Jojo is in a unique position. She exploded onto the scene in the early 2000s at just 13 years old. With a big soulful voice and talent far beyond her years, a seven-year label battle unfairly stunted her growth. After a string of mixtapes, Jojo has followed up her 2016 Mad Love album with good to know – a soft and layered hangover album that fully fleshes out Jojo’s artistry and place in today’s pop and R&B spheres. She fully comes into her own by way of the more self-assured tone and mature themes that dominate the record.
At just nine tracks with a running time of exactly half an hour, good to know is a brief but exploratory collection of songs. “So Bad” immediately sets the scene with a balanced mixture of minimalist slow-burning verses and a hook that’s drenched in the electro-alternative R&B of The Weeknd. The explicit sexual lyrics are definitely a shift from the more sly and tender songwriting of her past work, but Jojo sultrily delivers the lines in a way that’s reminiscent of prime Janet Jackson. In fact, Janet Jackson’s influence is all over good to know in the way that album marinates itself in Jojo’s sensuality and sexuality. The heat continues to rise with one of the album’s instant standouts, “Pedialyte,” a song that cements the album’s quest to be the quintessential hangover album. Pedialyte is a popular drink to prevent hangovers, and on this song of the same name, Jojo laments over the shame, guilt, and confusion that accompanied her night out and subsequent hangover. The song’s hook uses a classic bar song melodic structure (think Rihanna’s “Cheers” or Snakehips’ “All My Friends”) that gives a euphoric boost to the melancholic lyrics. The true greatness of the track lies in its outro, a sensual chant that sounds straight out of an interlude on Janet Jackson’s The Velvet Rope or All for You.
“Gold” and “Man,” the album’s Kiana Ledé-esque lead single, continues the album’s hot streak of simple and sexy production with lush harmonies. “Small Things,” unfortunately, is a bit of a drag; the sleepy melody recalls Ed Sheeran in all the bad ways, but her pristine vocal performance prevents the song from being a complete dud. Her vocal stacks on the bridge are also particularly pretty. “Lonely Hearts” gets the album back on track with an electro/acoustic R&B blend similar to that of the record’s opening track. Lyrically, “lonely hearts don’t break” is a clunky sentiment, but again, Jojo’s vocals, specifically the run that anchors the hook, drive the song home. Much of good to know saw Jojo fitting into the “wavy” R&B of the current era without downsizing her otherworldly voice. On the album’s show-stopping closer, “Don’t Talk Me Down,” Jojo belts over a lounge piano and string ensemble with a delicate rasp that adds the perfect amount of edge to the song. The dramatic melody sounds straight out of a soundtrack, but it all comes together nicely. The one downside of such a short album is that there was a lack of a proper build to such a gargantuan climax. The song is an excellent, but abrupt, finale to the album.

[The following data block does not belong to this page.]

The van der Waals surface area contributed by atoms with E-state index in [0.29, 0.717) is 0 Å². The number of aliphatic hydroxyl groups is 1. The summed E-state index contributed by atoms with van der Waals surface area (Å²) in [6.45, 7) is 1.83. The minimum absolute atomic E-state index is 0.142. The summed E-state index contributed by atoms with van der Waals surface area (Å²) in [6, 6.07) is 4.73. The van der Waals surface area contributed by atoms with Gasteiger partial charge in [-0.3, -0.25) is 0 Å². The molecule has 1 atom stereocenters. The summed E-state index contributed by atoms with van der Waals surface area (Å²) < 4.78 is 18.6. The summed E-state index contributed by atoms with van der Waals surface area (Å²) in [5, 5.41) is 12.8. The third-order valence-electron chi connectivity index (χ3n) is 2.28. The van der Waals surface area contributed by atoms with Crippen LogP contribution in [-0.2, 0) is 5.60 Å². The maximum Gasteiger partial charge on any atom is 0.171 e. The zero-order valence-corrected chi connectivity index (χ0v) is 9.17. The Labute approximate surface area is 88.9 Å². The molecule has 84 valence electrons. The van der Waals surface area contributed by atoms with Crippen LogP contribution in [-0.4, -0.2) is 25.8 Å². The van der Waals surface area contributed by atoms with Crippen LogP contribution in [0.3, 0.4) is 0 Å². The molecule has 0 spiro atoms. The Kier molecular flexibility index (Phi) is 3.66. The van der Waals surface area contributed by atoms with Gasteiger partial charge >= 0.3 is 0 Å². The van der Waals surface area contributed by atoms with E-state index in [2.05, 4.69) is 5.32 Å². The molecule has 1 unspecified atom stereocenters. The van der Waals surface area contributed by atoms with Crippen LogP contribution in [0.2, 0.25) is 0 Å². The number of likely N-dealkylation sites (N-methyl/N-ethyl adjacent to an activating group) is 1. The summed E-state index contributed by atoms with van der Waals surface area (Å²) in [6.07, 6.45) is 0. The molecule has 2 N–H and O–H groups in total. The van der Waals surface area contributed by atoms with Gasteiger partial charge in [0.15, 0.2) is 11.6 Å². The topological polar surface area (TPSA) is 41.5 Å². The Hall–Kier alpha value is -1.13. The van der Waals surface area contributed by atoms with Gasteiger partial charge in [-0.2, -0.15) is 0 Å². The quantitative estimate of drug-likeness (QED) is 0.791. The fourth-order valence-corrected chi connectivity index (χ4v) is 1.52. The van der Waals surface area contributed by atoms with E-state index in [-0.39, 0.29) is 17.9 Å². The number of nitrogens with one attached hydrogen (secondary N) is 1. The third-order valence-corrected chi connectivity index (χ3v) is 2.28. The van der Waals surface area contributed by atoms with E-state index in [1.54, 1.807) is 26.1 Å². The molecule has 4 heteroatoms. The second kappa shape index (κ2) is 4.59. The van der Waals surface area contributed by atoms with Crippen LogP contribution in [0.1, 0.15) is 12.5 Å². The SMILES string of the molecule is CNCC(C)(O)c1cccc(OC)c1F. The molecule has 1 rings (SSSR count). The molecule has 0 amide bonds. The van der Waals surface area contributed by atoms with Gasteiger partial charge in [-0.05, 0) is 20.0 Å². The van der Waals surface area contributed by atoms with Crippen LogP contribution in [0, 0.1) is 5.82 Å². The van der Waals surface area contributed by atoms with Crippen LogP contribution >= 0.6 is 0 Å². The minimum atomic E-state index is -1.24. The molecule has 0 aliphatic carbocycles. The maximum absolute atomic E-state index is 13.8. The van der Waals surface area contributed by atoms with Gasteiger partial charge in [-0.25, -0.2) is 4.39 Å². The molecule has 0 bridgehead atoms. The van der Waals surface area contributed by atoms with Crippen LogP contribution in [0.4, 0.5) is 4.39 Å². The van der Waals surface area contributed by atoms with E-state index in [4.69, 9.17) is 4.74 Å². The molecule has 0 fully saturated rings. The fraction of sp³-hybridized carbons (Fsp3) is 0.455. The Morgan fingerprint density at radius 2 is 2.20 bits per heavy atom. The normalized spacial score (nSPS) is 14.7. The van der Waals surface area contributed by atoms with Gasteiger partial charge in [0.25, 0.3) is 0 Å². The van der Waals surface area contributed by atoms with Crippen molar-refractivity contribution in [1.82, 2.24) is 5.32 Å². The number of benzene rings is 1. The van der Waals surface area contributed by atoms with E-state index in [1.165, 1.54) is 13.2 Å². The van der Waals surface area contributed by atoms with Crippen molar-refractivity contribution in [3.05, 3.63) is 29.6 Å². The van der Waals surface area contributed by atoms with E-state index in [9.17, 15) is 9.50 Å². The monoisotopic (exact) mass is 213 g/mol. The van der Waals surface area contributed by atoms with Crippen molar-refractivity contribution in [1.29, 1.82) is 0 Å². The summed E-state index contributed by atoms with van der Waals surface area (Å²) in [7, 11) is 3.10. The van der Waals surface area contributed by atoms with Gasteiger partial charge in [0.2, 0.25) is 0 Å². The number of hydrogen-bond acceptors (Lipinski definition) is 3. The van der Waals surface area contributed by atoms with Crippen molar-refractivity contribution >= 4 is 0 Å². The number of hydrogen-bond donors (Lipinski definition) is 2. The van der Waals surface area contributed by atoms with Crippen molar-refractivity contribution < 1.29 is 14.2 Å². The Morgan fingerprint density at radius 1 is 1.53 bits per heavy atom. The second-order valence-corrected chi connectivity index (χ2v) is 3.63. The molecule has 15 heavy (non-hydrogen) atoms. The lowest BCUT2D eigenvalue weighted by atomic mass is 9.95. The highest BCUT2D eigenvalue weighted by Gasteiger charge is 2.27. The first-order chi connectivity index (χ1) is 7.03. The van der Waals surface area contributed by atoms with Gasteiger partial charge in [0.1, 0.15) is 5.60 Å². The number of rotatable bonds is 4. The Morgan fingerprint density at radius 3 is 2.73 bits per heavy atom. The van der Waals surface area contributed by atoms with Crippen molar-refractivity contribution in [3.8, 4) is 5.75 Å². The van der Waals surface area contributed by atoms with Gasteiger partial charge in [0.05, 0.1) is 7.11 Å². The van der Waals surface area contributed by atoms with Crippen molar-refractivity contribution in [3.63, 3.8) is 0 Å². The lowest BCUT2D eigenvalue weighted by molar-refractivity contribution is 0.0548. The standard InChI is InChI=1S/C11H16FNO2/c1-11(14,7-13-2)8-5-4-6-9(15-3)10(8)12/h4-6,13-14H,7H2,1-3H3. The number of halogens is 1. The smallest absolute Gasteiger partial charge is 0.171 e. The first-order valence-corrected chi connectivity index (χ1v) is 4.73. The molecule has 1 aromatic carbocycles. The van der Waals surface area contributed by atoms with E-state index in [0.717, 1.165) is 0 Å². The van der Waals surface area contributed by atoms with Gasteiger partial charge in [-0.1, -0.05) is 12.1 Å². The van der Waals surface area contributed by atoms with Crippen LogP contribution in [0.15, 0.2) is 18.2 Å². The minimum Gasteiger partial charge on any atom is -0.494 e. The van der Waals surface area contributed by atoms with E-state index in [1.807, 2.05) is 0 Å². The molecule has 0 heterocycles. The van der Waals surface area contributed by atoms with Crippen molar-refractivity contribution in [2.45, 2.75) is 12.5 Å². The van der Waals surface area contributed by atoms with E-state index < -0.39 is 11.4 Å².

Jojo likely won’t get a hit from this record unless “Man” starts to gain some traction, and that’s okay. On good to know, she has fully blossomed into both a seasoned vocalist and a grown woman with genuine stories to share and the confidence to do so.
Key Tracks: “So Bad”; “Pedialyte”; “Comeback”; “Don’t Talk Me Down”